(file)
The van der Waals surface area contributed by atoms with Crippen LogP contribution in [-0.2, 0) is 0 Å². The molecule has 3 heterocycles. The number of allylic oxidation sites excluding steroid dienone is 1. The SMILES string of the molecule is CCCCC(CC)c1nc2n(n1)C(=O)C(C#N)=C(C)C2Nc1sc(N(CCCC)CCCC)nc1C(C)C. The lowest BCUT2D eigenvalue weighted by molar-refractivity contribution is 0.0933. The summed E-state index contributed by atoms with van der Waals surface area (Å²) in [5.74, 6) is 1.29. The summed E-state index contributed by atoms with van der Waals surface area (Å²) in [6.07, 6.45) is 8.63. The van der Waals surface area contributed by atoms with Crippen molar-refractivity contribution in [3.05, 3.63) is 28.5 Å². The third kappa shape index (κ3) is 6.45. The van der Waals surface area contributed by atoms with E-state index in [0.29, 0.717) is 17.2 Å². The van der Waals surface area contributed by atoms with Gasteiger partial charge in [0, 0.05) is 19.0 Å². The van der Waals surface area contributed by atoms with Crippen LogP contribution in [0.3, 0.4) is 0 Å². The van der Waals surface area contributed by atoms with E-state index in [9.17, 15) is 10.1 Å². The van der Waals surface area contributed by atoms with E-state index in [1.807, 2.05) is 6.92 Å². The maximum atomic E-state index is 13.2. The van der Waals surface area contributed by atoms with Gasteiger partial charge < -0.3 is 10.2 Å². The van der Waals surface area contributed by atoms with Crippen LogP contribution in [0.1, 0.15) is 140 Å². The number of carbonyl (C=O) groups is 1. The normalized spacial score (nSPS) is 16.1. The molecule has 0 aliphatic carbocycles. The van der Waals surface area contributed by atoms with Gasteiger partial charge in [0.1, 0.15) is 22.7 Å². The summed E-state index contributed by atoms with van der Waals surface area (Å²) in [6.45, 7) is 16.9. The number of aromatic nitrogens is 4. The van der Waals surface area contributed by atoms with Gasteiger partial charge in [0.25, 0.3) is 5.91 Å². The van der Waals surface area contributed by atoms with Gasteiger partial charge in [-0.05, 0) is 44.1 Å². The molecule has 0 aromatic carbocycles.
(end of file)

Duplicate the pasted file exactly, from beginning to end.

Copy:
The van der Waals surface area contributed by atoms with Crippen LogP contribution in [-0.2, 0) is 0 Å². The molecule has 3 heterocycles. The number of allylic oxidation sites excluding steroid dienone is 1. The SMILES string of the molecule is CCCCC(CC)c1nc2n(n1)C(=O)C(C#N)=C(C)C2Nc1sc(N(CCCC)CCCC)nc1C(C)C. The lowest BCUT2D eigenvalue weighted by molar-refractivity contribution is 0.0933. The summed E-state index contributed by atoms with van der Waals surface area (Å²) in [5.74, 6) is 1.29. The summed E-state index contributed by atoms with van der Waals surface area (Å²) in [6.07, 6.45) is 8.63. The van der Waals surface area contributed by atoms with Crippen molar-refractivity contribution in [3.05, 3.63) is 28.5 Å². The third kappa shape index (κ3) is 6.45. The van der Waals surface area contributed by atoms with E-state index in [0.29, 0.717) is 17.2 Å². The van der Waals surface area contributed by atoms with Gasteiger partial charge in [0, 0.05) is 19.0 Å². The van der Waals surface area contributed by atoms with Crippen LogP contribution in [0.3, 0.4) is 0 Å². The van der Waals surface area contributed by atoms with E-state index in [9.17, 15) is 10.1 Å². The van der Waals surface area contributed by atoms with E-state index in [1.807, 2.05) is 6.92 Å². The maximum atomic E-state index is 13.2. The van der Waals surface area contributed by atoms with Gasteiger partial charge < -0.3 is 10.2 Å². The van der Waals surface area contributed by atoms with Crippen LogP contribution in [0.1, 0.15) is 140 Å². The number of carbonyl (C=O) groups is 1. The normalized spacial score (nSPS) is 16.1. The molecule has 0 aliphatic carbocycles. The van der Waals surface area contributed by atoms with Gasteiger partial charge in [0.1, 0.15) is 22.7 Å². The summed E-state index contributed by atoms with van der Waals surface area (Å²) in [6.45, 7) is 16.9. The number of aromatic nitrogens is 4. The van der Waals surface area contributed by atoms with Gasteiger partial charge in [0.25, 0.3) is 5.91 Å². The van der Waals surface area contributed by atoms with Gasteiger partial charge in [-0.05, 0) is 44.1 Å². The molecule has 0 aromatic carbocycles.